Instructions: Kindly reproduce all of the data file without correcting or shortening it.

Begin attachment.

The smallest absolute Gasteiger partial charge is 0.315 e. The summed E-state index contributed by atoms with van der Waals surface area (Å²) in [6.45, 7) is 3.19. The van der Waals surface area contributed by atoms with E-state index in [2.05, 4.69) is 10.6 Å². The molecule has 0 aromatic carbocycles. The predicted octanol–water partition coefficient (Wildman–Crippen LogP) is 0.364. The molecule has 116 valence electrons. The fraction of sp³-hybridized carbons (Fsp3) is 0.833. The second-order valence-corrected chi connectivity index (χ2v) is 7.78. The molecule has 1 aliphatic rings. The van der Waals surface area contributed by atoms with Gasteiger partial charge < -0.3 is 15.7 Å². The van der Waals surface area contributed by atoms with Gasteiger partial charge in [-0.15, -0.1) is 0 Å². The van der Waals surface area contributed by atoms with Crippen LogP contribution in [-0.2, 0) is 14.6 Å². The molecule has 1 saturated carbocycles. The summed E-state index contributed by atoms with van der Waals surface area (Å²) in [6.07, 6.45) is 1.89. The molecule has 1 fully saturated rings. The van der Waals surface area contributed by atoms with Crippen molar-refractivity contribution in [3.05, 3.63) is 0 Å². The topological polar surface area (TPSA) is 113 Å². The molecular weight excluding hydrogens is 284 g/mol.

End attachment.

The smallest absolute Gasteiger partial charge is 0.315 e. The summed E-state index contributed by atoms with van der Waals surface area (Å²) in [6.45, 7) is 3.19. The van der Waals surface area contributed by atoms with E-state index in [2.05, 4.69) is 10.6 Å². The molecule has 0 aromatic carbocycles. The predicted octanol–water partition coefficient (Wildman–Crippen LogP) is 0.364. The molecule has 116 valence electrons. The fraction of sp³-hybridized carbons (Fsp3) is 0.833. The second-order valence-corrected chi connectivity index (χ2v) is 7.78. The molecule has 1 aliphatic rings. The van der Waals surface area contributed by atoms with Gasteiger partial charge < -0.3 is 15.7 Å². The van der Waals surface area contributed by atoms with Gasteiger partial charge in [-0.15, -0.1) is 0 Å². The van der Waals surface area contributed by atoms with Crippen LogP contribution in [-0.2, 0) is 14.6 Å². The molecule has 1 saturated carbocycles. The summed E-state index contributed by atoms with van der Waals surface area (Å²) in [6.07, 6.45) is 1.89. The molecule has 1 fully saturated rings. The van der Waals surface area contributed by atoms with Crippen molar-refractivity contribution in [3.05, 3.63) is 0 Å². The topological polar surface area (TPSA) is 113 Å². The molecular weight excluding hydrogens is 284 g/mol.